5. They who are to teach others, are first to be taught themselves, to wit, ordinary preachers by ordinary means, whereby they may be enabled by sound doctrine both to exhort and convince the gainsayers, Tit. i. 9 The priest’s lips should keep knowledge, and they should seek the law at his mouth, Mal. ii. 7 ; for, as Paul received an office to preach the gospel; so he was taught and instructed in the gospel: “I neither received it, neither was taught it, but by revelation.”
6. It was required to the office of an apostle, that the person called to it should have the infallible knowledge of the truth of the gospel, and this not wholly by the help of human means, as we do now learn knowledge at schools of learning, and by our own private study, but also and mainly by immediate inspiration from the Spirit of God: for Paul showeth that the gospel was not taught him of man ; and this he saith, not to depress human learning, and the knowledge of divine mysteries, which we attain unto by time help of learned men, and of their writings, this being the ordinary way of attaining knowledge now, 1 Tim. iv. 13; 2 Tim. ii. 2; but, that hereby he may obviate the calumny of his adversaries, who alleged he had the knowledge of the gospel by ordinary instruction from men only, and so was no apostle: “Neither was I taught it, but by the revelation of Jesus Christ;” that is, it was immediately revealed unto him by Christ
7. And this that Christ is opposed unto man, doth point at his Deity. See ver. 1, Doct. 5.
Ver. 13. "For ye have heard of my conversation in time past, in the Jews’ religion, how that beyond measure I persecuted the church of God, and wasted it:"
14. And profited in the Jews’ religion above many my equals in mine own nation, being more exceedingly zealous of the traditions of my fathers.
Because the argument presently mentioned is most weighty, therefore the apostle doth at large prosecute it, and giveth in this chapter four evidences of the truth of what he asserted in it, to wit: That neither the knowledge which he had if the gospel was from human persuasion, or by ordinary means; nor yet his call to preach the gospel was from the suffrage of men, or any authority conveyed by man; but both of them were immediately from God. The first evidence, relating mainly to the first branch of the assertion, is, the hostile mind which he carried against the Christian church while he was a Pharisee, Acts :xvi. 5, in persecuting and making havoc of it, - ver. 13, together with the great measure or knowledge he had in that religion which he did then profess; and of abilities to defend it beyond many of these who were equal in age with him, and his zeal and fervour for his religion, and the worst part of it, to wit, unwritten traditions received from their fathers, without any ground in the written word of God, Math xv. 3, 9. All which he speaketh as of a thing publicly known, ver. 14, leaving them to gather hence, that his so sudden change, from being so zealous, so deeply engaged, and every way so able a persecutor, to embrace the Christian religion, could not flow from human persuasion, or any ordinary means, but immediately from God.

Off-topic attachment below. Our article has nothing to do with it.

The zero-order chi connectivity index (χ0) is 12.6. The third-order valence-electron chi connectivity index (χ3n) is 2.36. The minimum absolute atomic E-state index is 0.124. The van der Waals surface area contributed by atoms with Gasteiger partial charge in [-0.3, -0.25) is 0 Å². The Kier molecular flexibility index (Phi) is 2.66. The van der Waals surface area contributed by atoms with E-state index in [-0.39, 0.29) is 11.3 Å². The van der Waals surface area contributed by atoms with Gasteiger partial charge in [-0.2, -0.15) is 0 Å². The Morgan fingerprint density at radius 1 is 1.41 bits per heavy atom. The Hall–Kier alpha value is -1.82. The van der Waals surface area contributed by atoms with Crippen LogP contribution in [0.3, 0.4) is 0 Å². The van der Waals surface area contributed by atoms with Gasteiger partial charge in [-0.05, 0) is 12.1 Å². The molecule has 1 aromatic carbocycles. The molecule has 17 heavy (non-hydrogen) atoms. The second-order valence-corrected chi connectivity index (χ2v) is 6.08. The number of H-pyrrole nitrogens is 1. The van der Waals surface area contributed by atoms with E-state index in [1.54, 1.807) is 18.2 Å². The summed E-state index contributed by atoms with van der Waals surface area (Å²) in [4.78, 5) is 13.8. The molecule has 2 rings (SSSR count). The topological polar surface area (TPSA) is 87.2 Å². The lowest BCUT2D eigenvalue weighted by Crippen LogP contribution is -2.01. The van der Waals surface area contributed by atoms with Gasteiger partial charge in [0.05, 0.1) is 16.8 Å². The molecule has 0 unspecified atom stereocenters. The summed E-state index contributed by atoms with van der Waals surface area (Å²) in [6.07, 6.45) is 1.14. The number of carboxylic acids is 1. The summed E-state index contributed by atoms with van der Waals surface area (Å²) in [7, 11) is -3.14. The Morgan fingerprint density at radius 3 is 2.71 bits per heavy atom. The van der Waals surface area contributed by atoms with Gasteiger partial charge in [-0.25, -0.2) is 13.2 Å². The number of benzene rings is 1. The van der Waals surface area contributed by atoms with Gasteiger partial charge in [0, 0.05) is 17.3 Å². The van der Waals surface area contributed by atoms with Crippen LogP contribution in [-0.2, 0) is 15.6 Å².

Doctrines. 1. It is a matter of no small difficulty, yea, and in an ordinary way almost impossible, for a man, deeply engaged in a course of error, having shown himself active for it, and endued with ability to defend it, to be reclaimed from his error, to embrace the way of truth: for Paul maketh his so deep engagements to the Pharisaical errors, an evidence that his sudden change to Christianity did not flow from any ordinary means, but was wrought immediately by God: “For ye have heard,” &c.;
2. A sincere convert will not shun to make an open and ingennous confession of his wicked life, not omitting any thing which may tend to the just aggravation of it: and this not in a boasting or a rejoicing manner, James iv. 16, but that hereby the freedom of God’s grace may be commended, 1 Tim. i. 13, 14; and that other vile sinners, in their own eyes lost, may have encouragement from God’s dealing with him to believe on Christ for life everlasting, I Tim. i. 16; and that God’s honour one way or other may be thereby brought about: for Paul doth ingenuously confess here, that “in time past he had persecuted the church of God” extremely, “and wasted it " that he may thereby make evident that his conversion flowed from the immediate and extraordinary work of God, and so stopped the month of those who were adversaries to truth.
3. That the Scriptures of the Old and New Testament were indited by the Spirit of God, and that the penmen thereof were not acted with human policy, but immediately inspired by that inerring Spirit, appeareth from this, jointly with other evidences held forth in Scripture itself, that they concealed not their own faults, but blazed them to the world when the glory of God did so require, as Paul doth here; “Beyond measure I persecuted the church of God,” saith he.
4. This open and ingenuous confession of our bypast wicked life, is to be extended only unto sins already known, that hereby the public offences may he removed; but not to the making notorious of such evils as have been kept secret from the knowledge of others, the divulging whereof would but multiply scandals and stumbling blocks, for Paul confesseth only what they had already heard; "Ye have heard of my conversation in time past"
5. There is no particular church on earth, though never so famous for, and orthodox in, the point of religion, who may not so far degenerate from what they once were, as that religion both for doctrine and worship may be wholly corupt, from which those who would be saved must deliver themselves quickly, and which God will not own for His, as not being prescribed by him, but will father it on those who profess it as their religion, and as invented bby them: thus the Jews, once right in their point of religion had now in Paul's time so far corrupted religion in the doctrine of justification, of the Trinity, of manners, or of the moral law, as if it required nothing but external obedience Matt. v-v11 in asserting the authority of unwritten traditions, and in worshipping God according to these, and rejecting Jesus Christ, the promised Messias, I Thess. 11:15, that Paul seeth a necessity to quit that religion, calling it theirs, not God's "My conversation in times past in the Jew's religion"